3 programs that could help first-time homebuyers

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3 programs that could help first-time homebuyers


According to a June 2016 survey of 1,000 millennials conducted by Credit Karma and Qualtrics, more than 88 percent of 18- to 34-year-olds who don't already own a home want to buy a home in the future.

But those surveyed also said that the high cost of housing is one of the major factors holding them back.

If that's the case for you, a local, state or federal homebuying program might help. Through these programs, you may be able to get money for a down payment or snag a real estate deal -- as long as you meet the requirements for the specific program.

What's required of the homebuyer?

Program eligibility guidelines and obligations vary but may include the following requirements:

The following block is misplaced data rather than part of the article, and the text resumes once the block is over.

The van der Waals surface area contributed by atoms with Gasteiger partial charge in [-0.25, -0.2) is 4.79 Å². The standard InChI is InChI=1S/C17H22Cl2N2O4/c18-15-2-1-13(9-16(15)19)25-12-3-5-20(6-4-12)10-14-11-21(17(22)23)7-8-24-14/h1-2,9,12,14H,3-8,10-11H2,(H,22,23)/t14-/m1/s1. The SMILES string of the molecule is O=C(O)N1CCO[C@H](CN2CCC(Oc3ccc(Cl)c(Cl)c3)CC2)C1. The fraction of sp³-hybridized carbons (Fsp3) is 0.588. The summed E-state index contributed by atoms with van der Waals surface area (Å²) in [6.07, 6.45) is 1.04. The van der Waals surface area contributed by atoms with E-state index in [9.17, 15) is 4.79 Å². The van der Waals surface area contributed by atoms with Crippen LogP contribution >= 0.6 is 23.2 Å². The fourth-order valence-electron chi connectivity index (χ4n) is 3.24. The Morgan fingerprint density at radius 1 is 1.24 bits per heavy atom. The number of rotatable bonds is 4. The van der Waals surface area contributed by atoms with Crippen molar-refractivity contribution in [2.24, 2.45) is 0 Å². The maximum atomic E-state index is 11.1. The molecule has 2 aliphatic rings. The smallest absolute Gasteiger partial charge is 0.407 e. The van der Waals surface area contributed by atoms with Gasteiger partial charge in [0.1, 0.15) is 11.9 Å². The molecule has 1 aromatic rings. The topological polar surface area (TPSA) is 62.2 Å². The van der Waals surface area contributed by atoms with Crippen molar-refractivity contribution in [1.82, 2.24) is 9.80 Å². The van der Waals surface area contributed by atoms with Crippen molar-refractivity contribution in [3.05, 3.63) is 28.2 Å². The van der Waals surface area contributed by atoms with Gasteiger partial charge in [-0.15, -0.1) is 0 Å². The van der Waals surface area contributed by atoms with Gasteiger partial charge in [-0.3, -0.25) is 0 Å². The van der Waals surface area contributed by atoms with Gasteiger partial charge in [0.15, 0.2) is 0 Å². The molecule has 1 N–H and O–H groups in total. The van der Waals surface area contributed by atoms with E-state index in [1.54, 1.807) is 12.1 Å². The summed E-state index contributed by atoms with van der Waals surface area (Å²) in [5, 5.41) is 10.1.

• Be a first-time homebuyer, as defined by the U.S. Department of Housing and Urban Development (HUD).
  • Complete a homebuyer-counseling program, which may include an eight-hour course and a face-to-face counseling session.
  • Obtain a mortgage loan from a program-approved lender.
  • Earn a low to moderate income and/or work in a certain profession.
  • Purchase a specific property listing or an eligible home that's located in a specific geographical area.
  • Live in the property as your primary residence for a specific length of time, usually at least 3-5 years.

Housing counselors may be able to provide independent advice about programs that might work best for your situation, though they may charge a fee for their services.

Sean Coffey, media and program evaluation manager of California Reinvestment Coalition in San Francisco, says to consider talking with housing counselors because they "often have the best knowledge about what local, state and bank down-payment assistance programs you can qualify for."

The Consumer Financial Protection Bureau (CFPB) can help you find HUD-approved counseling agencies near you. Be sure to ask about any fees for courses and counseling before you get started.

3 programs available for first-time homebuyers

1. HUD's Good Neighbor Next Door program